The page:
Designed by architect George Bissell in 1963 as a demonstration house for a nationwide association of cement companies, this house was meant to prove that concrete homes were modern, inexpensive, and easy to maintain. A “concrete ‘mushroom,’ of unsurpassed strength and stability,” said the advertising brochure for the house, “it is a major step forward in the development of minimum-maintenance housing, as well as a satisfying esthetic achievement.”

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The first house in the new master-planned community of Laguna Niguel, in Orange County, California, it was visited by thousands of people when it was first built. All concrete and glass, with a floating, scalloped concrete roof, it was unlike any other house in the neighborhood, either before or since. While it didn’t spark a craze for round, all-concrete homes, as its developers may have hoped, it did manage to find sympathetic owners who didn’t tear it down or renovate it beyond recognition.

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sunflower house

July 6, 2019 — 1 Comment

A mid-century round house in Madison, Wisconsin, has just hit the market

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Built in 1952-53 by architect James Dresser, who studied with Frank Lloyd Wright at Taliesin, the house has a central skylight, curved hallways, cork walls, a mix of wood and cork floors, and a round brick fireplace. It was for some years the architect’s family home.

Structurally, the house is a concrete shell built on a radial framework of curved steel beams. Stylistically, it’s both circular and angular, its round form accented by a series of triangular windows.

The innovative house was featured in a November 1952 edition of Popular Mechanics, which said, in something of rhetorical flourish, that “cobwebs will never collect in the corners” of the new house because “there aren’t any corners.”

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no front door

March 23, 2019 — Leave a comment

The boundary between inner and outer space no longer exists,” explain the designers of this tiny, round, mobile, convertible house –

Hungarian-born British modernist architect Ernø Goldfinger wasn’t a fan of the circle.

helicoid house

March 10, 2019 — 1 Comment

Yes, a circular house needs a spiral staircase –

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St Andrews Beach House — located on Australia’s Mornington Peninsula, in Victoria — is just off the beach, next door to a national park. It has an open floor plan and views of the landscape in all directions.

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Noted science fiction author Robert Heinlein designed and built this house –

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Together with his wife Virginia, Heinlein lived in the house for 20 years, from 1967 to 1987.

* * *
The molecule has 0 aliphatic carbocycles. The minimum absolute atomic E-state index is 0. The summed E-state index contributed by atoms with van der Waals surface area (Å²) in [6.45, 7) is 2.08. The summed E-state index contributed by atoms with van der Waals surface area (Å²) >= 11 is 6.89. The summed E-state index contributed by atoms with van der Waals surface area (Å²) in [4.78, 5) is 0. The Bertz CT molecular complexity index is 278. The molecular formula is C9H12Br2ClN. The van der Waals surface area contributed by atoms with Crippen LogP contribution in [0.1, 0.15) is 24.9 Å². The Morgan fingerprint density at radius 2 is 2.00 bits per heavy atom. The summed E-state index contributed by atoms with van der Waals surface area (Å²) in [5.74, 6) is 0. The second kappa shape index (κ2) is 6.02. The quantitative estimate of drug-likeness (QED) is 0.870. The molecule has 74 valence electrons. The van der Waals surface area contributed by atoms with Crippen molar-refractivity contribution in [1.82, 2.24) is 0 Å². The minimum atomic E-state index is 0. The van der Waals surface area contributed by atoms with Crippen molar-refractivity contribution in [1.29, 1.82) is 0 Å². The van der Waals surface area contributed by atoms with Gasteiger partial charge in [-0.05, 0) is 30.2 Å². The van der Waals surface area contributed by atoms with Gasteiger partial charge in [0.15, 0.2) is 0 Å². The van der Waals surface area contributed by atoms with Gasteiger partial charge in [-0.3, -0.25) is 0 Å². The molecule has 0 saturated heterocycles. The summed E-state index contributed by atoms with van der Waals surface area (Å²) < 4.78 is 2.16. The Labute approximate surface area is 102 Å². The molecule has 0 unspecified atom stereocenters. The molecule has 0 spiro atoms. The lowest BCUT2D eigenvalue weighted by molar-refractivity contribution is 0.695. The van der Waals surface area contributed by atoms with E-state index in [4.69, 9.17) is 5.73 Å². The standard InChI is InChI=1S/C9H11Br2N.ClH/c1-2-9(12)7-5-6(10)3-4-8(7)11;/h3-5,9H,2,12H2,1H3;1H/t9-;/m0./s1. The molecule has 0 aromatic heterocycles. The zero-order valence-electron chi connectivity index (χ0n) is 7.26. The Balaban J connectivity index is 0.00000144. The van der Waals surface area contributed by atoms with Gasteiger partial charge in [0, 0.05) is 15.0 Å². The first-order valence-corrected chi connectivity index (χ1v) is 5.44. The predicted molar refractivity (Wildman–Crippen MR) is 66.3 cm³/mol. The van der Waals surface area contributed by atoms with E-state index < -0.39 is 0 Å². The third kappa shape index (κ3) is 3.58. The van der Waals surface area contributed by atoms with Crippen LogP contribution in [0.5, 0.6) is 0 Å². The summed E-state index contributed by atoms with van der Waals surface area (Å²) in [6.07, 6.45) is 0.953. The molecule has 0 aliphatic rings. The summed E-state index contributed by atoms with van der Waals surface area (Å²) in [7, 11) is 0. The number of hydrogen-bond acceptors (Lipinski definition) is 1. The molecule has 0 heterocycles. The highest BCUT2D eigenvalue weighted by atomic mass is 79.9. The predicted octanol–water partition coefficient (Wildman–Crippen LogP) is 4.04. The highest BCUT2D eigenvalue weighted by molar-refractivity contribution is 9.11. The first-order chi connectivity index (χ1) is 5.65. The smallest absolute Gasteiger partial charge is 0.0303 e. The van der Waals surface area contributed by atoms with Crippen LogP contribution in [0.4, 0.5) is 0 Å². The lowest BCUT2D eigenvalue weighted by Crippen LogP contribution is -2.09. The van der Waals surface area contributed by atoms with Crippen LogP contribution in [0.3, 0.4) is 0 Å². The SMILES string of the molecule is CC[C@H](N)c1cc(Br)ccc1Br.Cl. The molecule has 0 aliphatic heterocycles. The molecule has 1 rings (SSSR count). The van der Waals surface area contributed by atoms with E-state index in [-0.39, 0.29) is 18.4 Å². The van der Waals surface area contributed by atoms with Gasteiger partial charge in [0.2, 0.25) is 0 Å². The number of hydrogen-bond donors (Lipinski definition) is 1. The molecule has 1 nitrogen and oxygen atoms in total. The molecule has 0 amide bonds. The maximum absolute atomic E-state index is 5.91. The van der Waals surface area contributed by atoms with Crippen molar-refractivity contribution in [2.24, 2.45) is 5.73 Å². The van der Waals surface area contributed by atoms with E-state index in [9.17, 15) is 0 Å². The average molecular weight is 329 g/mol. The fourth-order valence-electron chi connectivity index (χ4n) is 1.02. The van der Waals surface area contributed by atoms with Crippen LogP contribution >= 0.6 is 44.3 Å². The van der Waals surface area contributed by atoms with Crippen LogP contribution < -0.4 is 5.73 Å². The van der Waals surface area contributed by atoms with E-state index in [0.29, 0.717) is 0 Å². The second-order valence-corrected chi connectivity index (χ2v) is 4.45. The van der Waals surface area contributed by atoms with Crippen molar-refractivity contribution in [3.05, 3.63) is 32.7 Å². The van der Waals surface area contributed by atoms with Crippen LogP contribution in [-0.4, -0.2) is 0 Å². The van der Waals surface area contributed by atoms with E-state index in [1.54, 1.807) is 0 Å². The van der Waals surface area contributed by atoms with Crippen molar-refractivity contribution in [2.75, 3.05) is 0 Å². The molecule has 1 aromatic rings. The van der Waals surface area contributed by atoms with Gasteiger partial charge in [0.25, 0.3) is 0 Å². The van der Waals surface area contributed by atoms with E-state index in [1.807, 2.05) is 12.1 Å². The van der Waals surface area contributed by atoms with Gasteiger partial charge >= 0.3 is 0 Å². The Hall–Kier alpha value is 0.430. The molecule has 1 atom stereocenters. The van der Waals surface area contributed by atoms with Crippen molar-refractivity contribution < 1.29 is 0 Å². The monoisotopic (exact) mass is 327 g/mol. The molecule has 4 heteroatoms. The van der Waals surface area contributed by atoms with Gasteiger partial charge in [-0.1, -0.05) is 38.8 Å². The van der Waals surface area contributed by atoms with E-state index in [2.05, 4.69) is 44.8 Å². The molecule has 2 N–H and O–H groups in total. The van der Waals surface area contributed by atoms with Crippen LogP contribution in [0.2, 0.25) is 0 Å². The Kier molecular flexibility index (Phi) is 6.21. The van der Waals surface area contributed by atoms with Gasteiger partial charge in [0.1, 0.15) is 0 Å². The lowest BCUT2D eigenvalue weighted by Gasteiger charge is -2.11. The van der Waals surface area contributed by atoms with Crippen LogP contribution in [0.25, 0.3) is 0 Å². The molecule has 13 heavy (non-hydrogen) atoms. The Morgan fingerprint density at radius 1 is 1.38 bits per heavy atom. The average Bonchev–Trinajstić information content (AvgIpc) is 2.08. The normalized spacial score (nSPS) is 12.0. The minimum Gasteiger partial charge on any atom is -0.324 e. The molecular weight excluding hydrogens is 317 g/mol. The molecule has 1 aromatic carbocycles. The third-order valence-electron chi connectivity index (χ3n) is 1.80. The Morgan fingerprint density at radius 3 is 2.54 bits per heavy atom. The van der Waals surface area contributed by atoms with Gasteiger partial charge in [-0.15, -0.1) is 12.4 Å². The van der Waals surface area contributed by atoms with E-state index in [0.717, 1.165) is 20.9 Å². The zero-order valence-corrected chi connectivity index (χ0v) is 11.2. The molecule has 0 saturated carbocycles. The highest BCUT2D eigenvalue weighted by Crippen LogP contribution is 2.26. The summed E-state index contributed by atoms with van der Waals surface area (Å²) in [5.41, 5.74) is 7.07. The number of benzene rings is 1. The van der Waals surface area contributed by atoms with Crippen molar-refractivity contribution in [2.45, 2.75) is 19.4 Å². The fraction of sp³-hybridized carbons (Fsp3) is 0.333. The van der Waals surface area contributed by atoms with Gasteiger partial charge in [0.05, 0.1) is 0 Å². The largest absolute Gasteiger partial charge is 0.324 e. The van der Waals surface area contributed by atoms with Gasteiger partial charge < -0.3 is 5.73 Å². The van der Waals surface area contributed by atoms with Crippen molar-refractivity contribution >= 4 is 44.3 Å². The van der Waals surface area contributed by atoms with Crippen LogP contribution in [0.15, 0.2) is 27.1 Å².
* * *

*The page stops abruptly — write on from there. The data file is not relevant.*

A news article from 1985, calling it a “futuristic round house,” said that its 80 feet of book shelves displayed Heinlein’s own works, translated into 29 languages. It also noted that the author, “whose writings advocate space exploration and open marriage, has filled his home with photographs from the U.S. space program and artistic renderings of lithe women.”

The house is located in the Bonny Doon neighborhood of Santa Cruz, California.

 

sauna with a view

January 26, 2019 — 1 Comment

The Chalet Sereno, in Megève, France, has a pretty cool hillside sauna –

round masterpiece for sale

September 9, 2018 — 1 Comment

Before the spiraling Guggenheim Museum in NYC, there was this spiraling house in Phoenix –

Iconic American architect Frank Lloyd Wright designed the house in 1952 for his son David, who lived in the house with his wife Gladys until their deaths (at ages 102 and 104, respectively). After it was sold out of the family in 2009, it faced possible demolition at the hands of a rapacious developer, but was saved by lawyer/builder Zach Rawling.

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Advised by Wright historians and preservation architects, as well as by his architecture-loving mother, Rawling spent several years restoring the house and grounds. He tried to turn the house into a museum, but neighbors opposed the plan, fearing that the residential area would be harmed by excessive traffic.

Rawling explained the house’s greatness –

“Great buildings impact every sense and create an emotional reaction,” said Rawling. “Wright’s original plans for the David Wright House are labeled ‘How to Live in the Southwest.’ After two years of being on the property, I appreciate living in the desert more than I ever have growing up. The care with which he sited the house to relate to the surrounding environment is incredible. Wright was a genius at thinking spatially. There is a continuous dance of light and shadows on the house. It’s a natural extension of the environment.”

Besides its architectural cachet, the house features hand-cut Philippines mahogany, custom-designed furnishings, one of Wright’s signature “March Balloons” carpets, a shaded central courtyard, and a 360-square-foot guest house.

For somewhere south of $13 million, it could be yours.

Christoph Kaiser and Shauna Thibault live in a refurbished grain silo: 366 square feet of circularity.

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An architect, Kaiser designed and built the interior himself, and nearly everything — from the doors to the kitchen cabinets — is curved.

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The space is small and open, and the couple thinks its intimacy has helped bring them closer together.

 

 

round in the extreme

April 9, 2018 — 1 Comment

“From the beginning, Carol and Roy knew they wanted to build a round house … ”

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